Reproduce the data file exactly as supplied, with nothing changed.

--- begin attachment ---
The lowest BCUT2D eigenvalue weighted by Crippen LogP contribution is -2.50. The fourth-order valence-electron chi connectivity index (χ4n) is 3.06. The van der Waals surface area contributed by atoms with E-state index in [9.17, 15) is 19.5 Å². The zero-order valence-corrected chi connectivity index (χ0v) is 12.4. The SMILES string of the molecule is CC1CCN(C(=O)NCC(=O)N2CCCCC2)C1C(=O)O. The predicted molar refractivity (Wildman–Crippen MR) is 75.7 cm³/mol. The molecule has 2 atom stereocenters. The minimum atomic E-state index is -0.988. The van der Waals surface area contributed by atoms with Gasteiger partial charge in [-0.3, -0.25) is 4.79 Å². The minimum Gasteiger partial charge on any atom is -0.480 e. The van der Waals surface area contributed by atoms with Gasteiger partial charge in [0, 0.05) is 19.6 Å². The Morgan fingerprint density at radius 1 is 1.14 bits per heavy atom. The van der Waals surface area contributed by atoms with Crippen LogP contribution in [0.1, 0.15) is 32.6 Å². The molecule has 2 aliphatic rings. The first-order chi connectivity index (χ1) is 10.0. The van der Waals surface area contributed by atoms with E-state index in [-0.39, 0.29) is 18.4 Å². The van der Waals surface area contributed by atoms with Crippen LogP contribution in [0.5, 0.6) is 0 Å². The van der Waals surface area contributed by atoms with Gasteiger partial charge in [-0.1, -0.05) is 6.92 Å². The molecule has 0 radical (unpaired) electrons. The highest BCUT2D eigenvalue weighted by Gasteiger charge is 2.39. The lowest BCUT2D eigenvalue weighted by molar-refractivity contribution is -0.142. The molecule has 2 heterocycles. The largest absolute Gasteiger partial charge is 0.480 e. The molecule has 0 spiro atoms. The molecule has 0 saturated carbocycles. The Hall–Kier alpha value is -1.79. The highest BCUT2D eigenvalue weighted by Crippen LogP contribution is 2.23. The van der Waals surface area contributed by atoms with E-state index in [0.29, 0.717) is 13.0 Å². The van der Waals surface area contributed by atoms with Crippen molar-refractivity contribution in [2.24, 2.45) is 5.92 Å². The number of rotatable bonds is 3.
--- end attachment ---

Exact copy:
The lowest BCUT2D eigenvalue weighted by Crippen LogP contribution is -2.50. The fourth-order valence-electron chi connectivity index (χ4n) is 3.06. The van der Waals surface area contributed by atoms with E-state index in [9.17, 15) is 19.5 Å². The zero-order valence-corrected chi connectivity index (χ0v) is 12.4. The SMILES string of the molecule is CC1CCN(C(=O)NCC(=O)N2CCCCC2)C1C(=O)O. The predicted molar refractivity (Wildman–Crippen MR) is 75.7 cm³/mol. The molecule has 2 atom stereocenters. The minimum atomic E-state index is -0.988. The van der Waals surface area contributed by atoms with Gasteiger partial charge in [-0.3, -0.25) is 4.79 Å². The minimum Gasteiger partial charge on any atom is -0.480 e. The van der Waals surface area contributed by atoms with Gasteiger partial charge in [0, 0.05) is 19.6 Å². The Morgan fingerprint density at radius 1 is 1.14 bits per heavy atom. The van der Waals surface area contributed by atoms with Crippen LogP contribution in [0.1, 0.15) is 32.6 Å². The molecule has 2 aliphatic rings. The first-order chi connectivity index (χ1) is 10.0. The van der Waals surface area contributed by atoms with E-state index in [-0.39, 0.29) is 18.4 Å². The van der Waals surface area contributed by atoms with Crippen LogP contribution in [0.5, 0.6) is 0 Å². The van der Waals surface area contributed by atoms with Gasteiger partial charge in [-0.1, -0.05) is 6.92 Å². The molecule has 0 radical (unpaired) electrons. The highest BCUT2D eigenvalue weighted by Gasteiger charge is 2.39. The lowest BCUT2D eigenvalue weighted by molar-refractivity contribution is -0.142. The molecule has 2 heterocycles. The largest absolute Gasteiger partial charge is 0.480 e. The molecule has 0 spiro atoms. The molecule has 0 saturated carbocycles. The Hall–Kier alpha value is -1.79. The highest BCUT2D eigenvalue weighted by Crippen LogP contribution is 2.23. The van der Waals surface area contributed by atoms with E-state index in [0.29, 0.717) is 13.0 Å². The van der Waals surface area contributed by atoms with Crippen molar-refractivity contribution in [2.24, 2.45) is 5.92 Å². The number of rotatable bonds is 3.